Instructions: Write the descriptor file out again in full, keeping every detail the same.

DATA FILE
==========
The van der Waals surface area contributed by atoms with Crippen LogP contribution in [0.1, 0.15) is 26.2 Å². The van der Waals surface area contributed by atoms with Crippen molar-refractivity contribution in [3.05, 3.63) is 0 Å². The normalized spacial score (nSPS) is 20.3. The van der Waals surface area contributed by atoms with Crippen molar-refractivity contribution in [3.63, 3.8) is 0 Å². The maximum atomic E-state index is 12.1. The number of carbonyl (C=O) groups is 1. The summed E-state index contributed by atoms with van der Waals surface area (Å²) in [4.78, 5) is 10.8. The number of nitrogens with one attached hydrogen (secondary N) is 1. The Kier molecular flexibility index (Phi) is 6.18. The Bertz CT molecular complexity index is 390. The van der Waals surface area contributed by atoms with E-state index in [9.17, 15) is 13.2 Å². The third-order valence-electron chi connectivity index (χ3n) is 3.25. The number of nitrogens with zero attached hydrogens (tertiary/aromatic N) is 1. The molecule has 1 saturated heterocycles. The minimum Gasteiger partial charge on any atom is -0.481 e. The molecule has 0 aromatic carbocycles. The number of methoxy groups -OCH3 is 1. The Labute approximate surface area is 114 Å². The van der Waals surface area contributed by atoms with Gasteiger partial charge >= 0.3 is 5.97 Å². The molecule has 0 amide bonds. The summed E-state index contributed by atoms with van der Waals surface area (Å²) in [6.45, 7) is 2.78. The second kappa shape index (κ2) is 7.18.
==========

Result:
The van der Waals surface area contributed by atoms with Crippen LogP contribution in [0.1, 0.15) is 26.2 Å². The van der Waals surface area contributed by atoms with Crippen molar-refractivity contribution in [3.05, 3.63) is 0 Å². The normalized spacial score (nSPS) is 20.3. The van der Waals surface area contributed by atoms with Crippen molar-refractivity contribution in [3.63, 3.8) is 0 Å². The maximum atomic E-state index is 12.1. The number of carbonyl (C=O) groups is 1. The summed E-state index contributed by atoms with van der Waals surface area (Å²) in [4.78, 5) is 10.8. The number of nitrogens with one attached hydrogen (secondary N) is 1. The Kier molecular flexibility index (Phi) is 6.18. The Bertz CT molecular complexity index is 390. The van der Waals surface area contributed by atoms with E-state index in [9.17, 15) is 13.2 Å². The third-order valence-electron chi connectivity index (χ3n) is 3.25. The number of nitrogens with zero attached hydrogens (tertiary/aromatic N) is 1. The molecule has 1 saturated heterocycles. The minimum Gasteiger partial charge on any atom is -0.481 e. The molecule has 0 aromatic carbocycles. The number of methoxy groups -OCH3 is 1. The Labute approximate surface area is 114 Å². The van der Waals surface area contributed by atoms with Gasteiger partial charge >= 0.3 is 5.97 Å². The molecule has 0 amide bonds. The summed E-state index contributed by atoms with van der Waals surface area (Å²) in [6.45, 7) is 2.78. The second kappa shape index (κ2) is 7.18.